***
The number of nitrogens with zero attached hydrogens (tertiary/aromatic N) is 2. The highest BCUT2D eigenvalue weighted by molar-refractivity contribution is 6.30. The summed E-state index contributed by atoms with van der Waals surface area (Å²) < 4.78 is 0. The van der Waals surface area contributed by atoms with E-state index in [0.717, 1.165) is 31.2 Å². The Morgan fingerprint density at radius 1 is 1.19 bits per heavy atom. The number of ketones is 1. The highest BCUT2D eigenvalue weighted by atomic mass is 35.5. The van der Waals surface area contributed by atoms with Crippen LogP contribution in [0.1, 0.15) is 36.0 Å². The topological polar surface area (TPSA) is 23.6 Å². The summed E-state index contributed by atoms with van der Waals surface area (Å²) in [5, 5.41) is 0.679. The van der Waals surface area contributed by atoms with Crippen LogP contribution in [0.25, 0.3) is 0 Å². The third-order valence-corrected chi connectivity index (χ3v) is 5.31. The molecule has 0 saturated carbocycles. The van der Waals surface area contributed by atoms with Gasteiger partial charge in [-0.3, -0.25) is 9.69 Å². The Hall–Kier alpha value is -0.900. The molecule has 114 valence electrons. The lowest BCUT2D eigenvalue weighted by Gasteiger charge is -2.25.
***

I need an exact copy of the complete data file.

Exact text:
The number of nitrogens with zero attached hydrogens (tertiary/aromatic N) is 2. The highest BCUT2D eigenvalue weighted by molar-refractivity contribution is 6.30. The summed E-state index contributed by atoms with van der Waals surface area (Å²) < 4.78 is 0. The van der Waals surface area contributed by atoms with E-state index in [0.717, 1.165) is 31.2 Å². The Morgan fingerprint density at radius 1 is 1.19 bits per heavy atom. The number of ketones is 1. The highest BCUT2D eigenvalue weighted by atomic mass is 35.5. The van der Waals surface area contributed by atoms with Crippen LogP contribution in [0.1, 0.15) is 36.0 Å². The topological polar surface area (TPSA) is 23.6 Å². The summed E-state index contributed by atoms with van der Waals surface area (Å²) in [5, 5.41) is 0.679. The van der Waals surface area contributed by atoms with Crippen LogP contribution in [0.25, 0.3) is 0 Å². The third-order valence-corrected chi connectivity index (χ3v) is 5.31. The molecule has 0 saturated carbocycles. The van der Waals surface area contributed by atoms with Gasteiger partial charge in [-0.3, -0.25) is 9.69 Å². The Hall–Kier alpha value is -0.900. The molecule has 114 valence electrons. The lowest BCUT2D eigenvalue weighted by Gasteiger charge is -2.25.